Tropes In Motion

by Tracy R. Walsh

Simon Owens offers a brief history of the supercut – that YouTube-ready montage of film clichés, tropes, or catchphrases:

While the supercut – a neologism coined by blogger Andy Baio  has proliferated with the creation of YouTube and its ease of use, the concept of stringing together brief clips to point out a common refrain stretches back decades. Jon Stewart almost single-handedly invented a new form of media criticism by collating the inane and vapid beltway doublespeak that plagues punditocracy. Tom McCormack, who wrote what is perhaps the definitive history of the supercut, traces the genre as far back as 1958 with Bruce Conner’s A Movie, “an early example of found-footage cinema” that “climaxes with interwoven footage of disasters: sinking ships, falling bridges, crashing cars, exploding blimps.”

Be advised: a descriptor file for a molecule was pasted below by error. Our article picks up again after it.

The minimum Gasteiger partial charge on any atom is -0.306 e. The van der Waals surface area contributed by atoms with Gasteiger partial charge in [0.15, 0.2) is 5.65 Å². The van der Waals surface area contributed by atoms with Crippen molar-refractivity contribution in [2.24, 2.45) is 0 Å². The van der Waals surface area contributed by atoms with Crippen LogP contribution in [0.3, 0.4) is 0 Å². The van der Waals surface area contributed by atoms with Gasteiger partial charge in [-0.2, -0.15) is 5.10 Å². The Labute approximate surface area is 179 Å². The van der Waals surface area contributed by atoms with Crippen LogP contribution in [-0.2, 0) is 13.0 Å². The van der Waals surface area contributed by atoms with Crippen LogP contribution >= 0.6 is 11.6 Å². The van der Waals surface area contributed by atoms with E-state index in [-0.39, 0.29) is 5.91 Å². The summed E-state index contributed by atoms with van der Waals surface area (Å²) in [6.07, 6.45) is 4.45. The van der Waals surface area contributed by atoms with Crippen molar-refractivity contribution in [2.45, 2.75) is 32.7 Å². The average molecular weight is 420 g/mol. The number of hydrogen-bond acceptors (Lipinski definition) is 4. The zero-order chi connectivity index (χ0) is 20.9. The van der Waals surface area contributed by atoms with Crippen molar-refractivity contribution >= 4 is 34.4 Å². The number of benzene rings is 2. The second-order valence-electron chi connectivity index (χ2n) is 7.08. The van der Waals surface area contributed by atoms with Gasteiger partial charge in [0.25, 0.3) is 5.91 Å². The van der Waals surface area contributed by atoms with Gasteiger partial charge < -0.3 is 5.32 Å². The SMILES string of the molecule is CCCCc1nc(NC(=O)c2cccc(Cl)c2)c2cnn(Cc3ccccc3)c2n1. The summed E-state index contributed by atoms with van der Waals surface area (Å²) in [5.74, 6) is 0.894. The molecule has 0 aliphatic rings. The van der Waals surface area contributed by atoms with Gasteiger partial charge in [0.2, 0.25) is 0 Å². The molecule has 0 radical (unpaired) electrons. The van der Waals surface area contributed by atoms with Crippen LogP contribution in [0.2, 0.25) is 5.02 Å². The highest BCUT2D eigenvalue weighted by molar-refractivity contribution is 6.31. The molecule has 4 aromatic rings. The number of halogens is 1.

Owens says it’s not just nostalgia that drives the art form:

For [supercutter Alex] Moschina, [what gives the genre so much emotional resonance is] the sense of recognition that’s triggered when the tropes and themes found through a television show’s arc or in dozens of unrelated movies are pieced together. It creates a kind of “A-ha!” moment when a Hollywood cliché that you perhaps never fully internalized is laid out for you. “It’s definitely something that everyone thinks about, whether they realize it or not,” he said. “They’ll be watching a movie and the main character will do something that makes you think, ‘Who does that in real life?’ Then you realize that if you noticed this weird cliché, other people probably noticed it as well, and so you have a built-in audience that will appreciate the hilarity of that situation.”